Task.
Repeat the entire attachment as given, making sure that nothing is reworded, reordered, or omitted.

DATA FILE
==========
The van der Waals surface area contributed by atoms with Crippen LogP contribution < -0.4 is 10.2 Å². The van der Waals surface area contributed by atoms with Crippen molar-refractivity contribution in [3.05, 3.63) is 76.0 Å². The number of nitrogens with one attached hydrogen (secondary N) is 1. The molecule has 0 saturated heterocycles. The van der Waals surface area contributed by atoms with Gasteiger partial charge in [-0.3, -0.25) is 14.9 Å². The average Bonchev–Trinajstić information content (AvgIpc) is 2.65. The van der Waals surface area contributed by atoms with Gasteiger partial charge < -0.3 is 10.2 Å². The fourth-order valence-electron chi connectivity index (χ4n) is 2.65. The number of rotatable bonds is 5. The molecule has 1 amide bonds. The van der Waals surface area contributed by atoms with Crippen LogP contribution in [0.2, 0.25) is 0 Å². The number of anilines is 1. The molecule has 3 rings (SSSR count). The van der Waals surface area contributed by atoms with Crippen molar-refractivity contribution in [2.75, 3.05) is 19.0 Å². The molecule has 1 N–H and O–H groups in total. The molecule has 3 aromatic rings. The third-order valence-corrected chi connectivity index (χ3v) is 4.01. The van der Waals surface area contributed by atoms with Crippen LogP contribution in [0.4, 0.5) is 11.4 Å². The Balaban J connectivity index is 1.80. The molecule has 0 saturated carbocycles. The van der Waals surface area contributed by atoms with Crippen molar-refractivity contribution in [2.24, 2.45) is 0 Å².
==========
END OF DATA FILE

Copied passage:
The van der Waals surface area contributed by atoms with Crippen LogP contribution < -0.4 is 10.2 Å². The van der Waals surface area contributed by atoms with Crippen molar-refractivity contribution in [3.05, 3.63) is 76.0 Å². The number of nitrogens with one attached hydrogen (secondary N) is 1. The molecule has 0 saturated heterocycles. The van der Waals surface area contributed by atoms with Gasteiger partial charge in [-0.3, -0.25) is 14.9 Å². The average Bonchev–Trinajstić information content (AvgIpc) is 2.65. The van der Waals surface area contributed by atoms with Gasteiger partial charge < -0.3 is 10.2 Å². The fourth-order valence-electron chi connectivity index (χ4n) is 2.65. The number of rotatable bonds is 5. The molecule has 1 amide bonds. The van der Waals surface area contributed by atoms with Crippen LogP contribution in [0.2, 0.25) is 0 Å². The number of anilines is 1. The molecule has 3 rings (SSSR count). The van der Waals surface area contributed by atoms with Crippen molar-refractivity contribution in [2.75, 3.05) is 19.0 Å². The molecule has 1 N–H and O–H groups in total. The molecule has 3 aromatic rings. The third-order valence-corrected chi connectivity index (χ3v) is 4.01. The van der Waals surface area contributed by atoms with Crippen LogP contribution in [0.4, 0.5) is 11.4 Å². The Balaban J connectivity index is 1.80. The molecule has 0 saturated carbocycles. The van der Waals surface area contributed by atoms with Crippen molar-refractivity contribution in [2.24, 2.45) is 0 Å².